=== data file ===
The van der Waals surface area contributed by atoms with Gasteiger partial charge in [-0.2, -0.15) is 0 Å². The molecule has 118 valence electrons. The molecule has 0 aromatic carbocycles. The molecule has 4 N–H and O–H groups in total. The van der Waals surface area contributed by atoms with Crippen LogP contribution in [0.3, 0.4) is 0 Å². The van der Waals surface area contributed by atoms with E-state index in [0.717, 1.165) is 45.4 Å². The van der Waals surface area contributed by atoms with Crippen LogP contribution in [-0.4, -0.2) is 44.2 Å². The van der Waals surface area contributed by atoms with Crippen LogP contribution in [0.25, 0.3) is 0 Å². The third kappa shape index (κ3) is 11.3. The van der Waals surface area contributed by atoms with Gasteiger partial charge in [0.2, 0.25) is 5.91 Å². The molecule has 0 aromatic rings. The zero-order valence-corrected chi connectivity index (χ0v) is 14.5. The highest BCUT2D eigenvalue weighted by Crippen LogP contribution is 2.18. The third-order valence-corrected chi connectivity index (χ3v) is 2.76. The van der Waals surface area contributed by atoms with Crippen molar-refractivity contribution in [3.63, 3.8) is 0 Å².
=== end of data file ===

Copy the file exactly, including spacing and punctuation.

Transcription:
The van der Waals surface area contributed by atoms with Gasteiger partial charge in [-0.2, -0.15) is 0 Å². The molecule has 118 valence electrons. The molecule has 0 aromatic carbocycles. The molecule has 4 N–H and O–H groups in total. The van der Waals surface area contributed by atoms with Crippen LogP contribution in [0.3, 0.4) is 0 Å². The van der Waals surface area contributed by atoms with E-state index in [0.717, 1.165) is 45.4 Å². The van der Waals surface area contributed by atoms with Crippen LogP contribution in [-0.4, -0.2) is 44.2 Å². The van der Waals surface area contributed by atoms with Crippen LogP contribution in [0.25, 0.3) is 0 Å². The third kappa shape index (κ3) is 11.3. The van der Waals surface area contributed by atoms with Gasteiger partial charge in [0.2, 0.25) is 5.91 Å². The molecule has 0 aromatic rings. The zero-order valence-corrected chi connectivity index (χ0v) is 14.5. The highest BCUT2D eigenvalue weighted by Crippen LogP contribution is 2.18. The third-order valence-corrected chi connectivity index (χ3v) is 2.76. The van der Waals surface area contributed by atoms with Crippen molar-refractivity contribution in [3.63, 3.8) is 0 Å².